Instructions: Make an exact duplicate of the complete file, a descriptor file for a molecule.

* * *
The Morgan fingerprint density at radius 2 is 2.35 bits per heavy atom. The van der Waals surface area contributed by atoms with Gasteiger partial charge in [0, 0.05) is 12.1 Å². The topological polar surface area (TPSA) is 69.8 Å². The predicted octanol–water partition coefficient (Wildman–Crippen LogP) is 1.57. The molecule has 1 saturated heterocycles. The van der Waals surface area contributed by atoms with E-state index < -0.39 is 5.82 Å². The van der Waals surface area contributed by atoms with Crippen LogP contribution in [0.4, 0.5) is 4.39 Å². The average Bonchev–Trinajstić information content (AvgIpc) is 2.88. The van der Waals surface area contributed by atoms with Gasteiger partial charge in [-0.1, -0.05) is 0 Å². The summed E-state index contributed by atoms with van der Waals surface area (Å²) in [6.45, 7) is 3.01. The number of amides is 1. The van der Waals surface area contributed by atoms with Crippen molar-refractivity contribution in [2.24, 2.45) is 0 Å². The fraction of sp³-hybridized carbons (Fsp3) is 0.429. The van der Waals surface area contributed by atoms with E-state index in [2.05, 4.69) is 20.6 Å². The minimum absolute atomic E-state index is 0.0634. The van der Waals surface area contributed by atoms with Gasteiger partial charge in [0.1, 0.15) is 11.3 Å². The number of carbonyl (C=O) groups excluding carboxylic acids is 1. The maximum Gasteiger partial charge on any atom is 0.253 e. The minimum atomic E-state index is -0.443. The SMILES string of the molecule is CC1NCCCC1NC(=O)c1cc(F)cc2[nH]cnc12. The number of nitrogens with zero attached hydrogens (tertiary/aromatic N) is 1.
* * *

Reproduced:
The Morgan fingerprint density at radius 2 is 2.35 bits per heavy atom. The van der Waals surface area contributed by atoms with Gasteiger partial charge in [0, 0.05) is 12.1 Å². The topological polar surface area (TPSA) is 69.8 Å². The predicted octanol–water partition coefficient (Wildman–Crippen LogP) is 1.57. The molecule has 1 saturated heterocycles. The van der Waals surface area contributed by atoms with E-state index < -0.39 is 5.82 Å². The van der Waals surface area contributed by atoms with Crippen LogP contribution in [0.4, 0.5) is 4.39 Å². The average Bonchev–Trinajstić information content (AvgIpc) is 2.88. The van der Waals surface area contributed by atoms with Gasteiger partial charge in [-0.1, -0.05) is 0 Å². The summed E-state index contributed by atoms with van der Waals surface area (Å²) in [6.45, 7) is 3.01. The number of amides is 1. The van der Waals surface area contributed by atoms with Crippen molar-refractivity contribution in [2.24, 2.45) is 0 Å². The fraction of sp³-hybridized carbons (Fsp3) is 0.429. The van der Waals surface area contributed by atoms with E-state index in [2.05, 4.69) is 20.6 Å². The minimum absolute atomic E-state index is 0.0634. The van der Waals surface area contributed by atoms with Gasteiger partial charge in [0.1, 0.15) is 11.3 Å². The number of carbonyl (C=O) groups excluding carboxylic acids is 1. The maximum Gasteiger partial charge on any atom is 0.253 e. The minimum atomic E-state index is -0.443. The SMILES string of the molecule is CC1NCCCC1NC(=O)c1cc(F)cc2[nH]cnc12. The number of nitrogens with zero attached hydrogens (tertiary/aromatic N) is 1.